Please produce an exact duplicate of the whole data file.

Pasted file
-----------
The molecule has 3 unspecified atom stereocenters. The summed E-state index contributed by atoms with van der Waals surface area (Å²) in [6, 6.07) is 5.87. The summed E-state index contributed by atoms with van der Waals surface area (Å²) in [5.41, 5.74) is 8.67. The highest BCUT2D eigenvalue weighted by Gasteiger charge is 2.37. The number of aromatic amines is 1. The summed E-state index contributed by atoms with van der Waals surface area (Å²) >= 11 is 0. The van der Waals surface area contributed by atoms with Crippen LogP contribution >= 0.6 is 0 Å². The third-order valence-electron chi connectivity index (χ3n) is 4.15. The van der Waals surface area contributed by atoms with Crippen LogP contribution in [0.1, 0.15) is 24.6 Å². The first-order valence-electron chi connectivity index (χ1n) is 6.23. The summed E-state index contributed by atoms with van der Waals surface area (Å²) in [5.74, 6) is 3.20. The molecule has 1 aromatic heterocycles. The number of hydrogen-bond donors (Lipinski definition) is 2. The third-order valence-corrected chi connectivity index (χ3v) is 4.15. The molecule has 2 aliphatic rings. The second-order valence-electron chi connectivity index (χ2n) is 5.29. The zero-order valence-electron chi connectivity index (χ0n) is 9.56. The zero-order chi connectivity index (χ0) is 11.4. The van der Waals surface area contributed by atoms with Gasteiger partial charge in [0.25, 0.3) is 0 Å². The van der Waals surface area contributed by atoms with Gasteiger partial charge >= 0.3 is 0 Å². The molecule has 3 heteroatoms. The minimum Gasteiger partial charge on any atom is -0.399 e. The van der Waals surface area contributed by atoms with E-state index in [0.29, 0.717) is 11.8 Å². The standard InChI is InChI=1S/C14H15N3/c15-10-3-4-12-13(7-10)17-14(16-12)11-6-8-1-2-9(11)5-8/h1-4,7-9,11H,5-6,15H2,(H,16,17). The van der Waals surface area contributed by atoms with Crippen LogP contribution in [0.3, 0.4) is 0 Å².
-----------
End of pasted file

The molecule has 3 unspecified atom stereocenters. The summed E-state index contributed by atoms with van der Waals surface area (Å²) in [6, 6.07) is 5.87. The summed E-state index contributed by atoms with van der Waals surface area (Å²) in [5.41, 5.74) is 8.67. The highest BCUT2D eigenvalue weighted by Gasteiger charge is 2.37. The number of aromatic amines is 1. The summed E-state index contributed by atoms with van der Waals surface area (Å²) >= 11 is 0. The van der Waals surface area contributed by atoms with Crippen LogP contribution >= 0.6 is 0 Å². The third-order valence-electron chi connectivity index (χ3n) is 4.15. The van der Waals surface area contributed by atoms with Crippen LogP contribution in [0.1, 0.15) is 24.6 Å². The first-order valence-electron chi connectivity index (χ1n) is 6.23. The summed E-state index contributed by atoms with van der Waals surface area (Å²) in [5.74, 6) is 3.20. The molecule has 1 aromatic heterocycles. The number of hydrogen-bond donors (Lipinski definition) is 2. The third-order valence-corrected chi connectivity index (χ3v) is 4.15. The molecule has 2 aliphatic rings. The second-order valence-electron chi connectivity index (χ2n) is 5.29. The zero-order valence-electron chi connectivity index (χ0n) is 9.56. The zero-order chi connectivity index (χ0) is 11.4. The van der Waals surface area contributed by atoms with Gasteiger partial charge in [0.25, 0.3) is 0 Å². The van der Waals surface area contributed by atoms with Gasteiger partial charge >= 0.3 is 0 Å². The molecule has 3 heteroatoms. The minimum Gasteiger partial charge on any atom is -0.399 e. The van der Waals surface area contributed by atoms with E-state index in [0.29, 0.717) is 11.8 Å². The standard InChI is InChI=1S/C14H15N3/c15-10-3-4-12-13(7-10)17-14(16-12)11-6-8-1-2-9(11)5-8/h1-4,7-9,11H,5-6,15H2,(H,16,17). The van der Waals surface area contributed by atoms with Crippen LogP contribution in [0.3, 0.4) is 0 Å².